Private employment increased by only 38,000 in May, according to the latest monthly report from payroll giant ADP, reflecting a broader economic slowdown.

The ADP report found that small businesses with less than 50 employees added 27,000 jobs, while midsized businesses with between 50 and 499 employees gained 30,000 jobs, and large businesses with 500 employees or more lost 19,000 jobs.

Overall, 10,000 jobs were lost in the goods-producing sector, while 48,000 jobs were added in the service-providing sector.

Among small businesses, the goods-producing sector added 2,000 small business jobs, while the service-providing sector gained 25,000 small business jobs.

The April job numbers were revised down to an increase of 177,000 jobs from the previous figure of 179,000 jobs. Analysts polled by Reuters had expected a gain in May of about 175,000 jobs.

Joel Prakken, chairman of Macroeconomic Advisers, which compiles the reports with ADP, attributed the disappointing number to broader problems in the economy.

“There has been a very sharp deceleration in private employment,” he said in a conference call Wednesday with reporters. “Looking through the details, you can see there was a very sharp decline in employment in large establishments in the goods-producing sector, and manufacturing employment declined by 9,000. Manufacturing employment had risen six or seven months in a row. There has been an impact from the Japanese disaster, particularly in the vehicle industry.”

He noted that a number of automobile parts manufacturers and car paint companies had been located in the disaster zone, making it more difficult for consumers to buy some makes and colors. The effect of high gas prices has also constrained consumers. Those problems could reverse themselves later in the year as gas prices have already fallen in recent weeks, and Japanese parts makers are expected to ramp up production in the second half of the year. However, broader problems in the economy remain.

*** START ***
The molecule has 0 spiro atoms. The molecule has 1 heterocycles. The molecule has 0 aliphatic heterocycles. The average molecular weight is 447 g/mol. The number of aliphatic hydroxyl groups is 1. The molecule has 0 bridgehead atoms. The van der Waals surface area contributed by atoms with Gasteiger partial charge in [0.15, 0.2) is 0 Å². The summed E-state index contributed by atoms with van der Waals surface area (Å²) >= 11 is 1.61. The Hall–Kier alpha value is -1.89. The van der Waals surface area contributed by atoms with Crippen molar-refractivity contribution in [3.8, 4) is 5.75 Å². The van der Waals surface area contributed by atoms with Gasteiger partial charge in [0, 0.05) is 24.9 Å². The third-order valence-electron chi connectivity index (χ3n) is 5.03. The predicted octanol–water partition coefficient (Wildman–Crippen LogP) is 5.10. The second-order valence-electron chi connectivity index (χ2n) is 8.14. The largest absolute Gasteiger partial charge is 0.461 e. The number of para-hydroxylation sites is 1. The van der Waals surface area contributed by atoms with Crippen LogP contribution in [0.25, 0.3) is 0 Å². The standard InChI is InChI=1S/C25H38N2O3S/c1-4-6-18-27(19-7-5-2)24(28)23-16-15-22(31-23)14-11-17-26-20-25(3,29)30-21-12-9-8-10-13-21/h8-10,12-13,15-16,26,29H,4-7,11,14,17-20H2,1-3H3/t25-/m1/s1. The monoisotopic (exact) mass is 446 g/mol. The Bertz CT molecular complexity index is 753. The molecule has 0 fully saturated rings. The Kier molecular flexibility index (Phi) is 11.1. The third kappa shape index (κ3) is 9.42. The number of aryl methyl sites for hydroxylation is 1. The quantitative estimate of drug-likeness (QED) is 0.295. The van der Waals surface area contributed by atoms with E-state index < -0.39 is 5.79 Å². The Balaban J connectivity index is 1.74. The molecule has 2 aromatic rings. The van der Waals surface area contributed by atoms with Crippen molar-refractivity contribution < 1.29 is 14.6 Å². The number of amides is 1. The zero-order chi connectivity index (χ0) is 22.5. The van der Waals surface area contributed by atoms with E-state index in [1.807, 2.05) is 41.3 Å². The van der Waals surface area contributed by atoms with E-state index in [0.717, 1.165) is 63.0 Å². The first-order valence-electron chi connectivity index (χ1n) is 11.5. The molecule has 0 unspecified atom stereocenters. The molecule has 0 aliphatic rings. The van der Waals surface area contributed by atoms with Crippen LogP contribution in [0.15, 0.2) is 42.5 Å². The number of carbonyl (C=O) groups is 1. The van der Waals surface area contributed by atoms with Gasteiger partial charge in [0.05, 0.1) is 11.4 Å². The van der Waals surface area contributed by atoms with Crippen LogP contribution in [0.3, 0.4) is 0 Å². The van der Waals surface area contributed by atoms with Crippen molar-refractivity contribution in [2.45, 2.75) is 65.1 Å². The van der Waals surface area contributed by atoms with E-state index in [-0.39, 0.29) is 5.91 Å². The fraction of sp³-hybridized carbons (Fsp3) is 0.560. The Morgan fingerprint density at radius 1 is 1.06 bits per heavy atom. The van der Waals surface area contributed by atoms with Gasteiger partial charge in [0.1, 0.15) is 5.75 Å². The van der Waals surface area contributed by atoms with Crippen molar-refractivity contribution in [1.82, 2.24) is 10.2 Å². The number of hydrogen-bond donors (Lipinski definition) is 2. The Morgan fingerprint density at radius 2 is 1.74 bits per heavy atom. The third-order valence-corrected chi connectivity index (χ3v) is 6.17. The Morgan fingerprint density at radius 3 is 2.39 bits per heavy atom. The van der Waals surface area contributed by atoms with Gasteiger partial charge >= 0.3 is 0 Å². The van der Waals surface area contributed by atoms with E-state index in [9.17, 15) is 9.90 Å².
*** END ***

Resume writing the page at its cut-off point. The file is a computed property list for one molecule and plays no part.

Prakken pointed out that gross domestic product grew only a small amount in the last few quarters.
“If GDP is growing at 2 and a quarter, there’s just not enough economic growth to generate robust growth in employment,” he said. “Perhaps the biggest surprise is that we’ve managed to eke out employment gains at all.”

Other factors pointing to slow growth include recent reports showing downward revisions in personal income levels, low numbers in durable goods shipments and housing starts, and housing prices still falling. He also noted the effect of uncertainty in resolving the budget deficit impasse in Washington, along with continuing unease in Europe about Greece’s debt crisis and the slowdown in growth in East Asia.

With the U.S. Bureau of Labor Statistics set to report the official jobs numbers on Friday, Prakken predicted that the BLS numbers will probably be on the low side of the consensus forecast.

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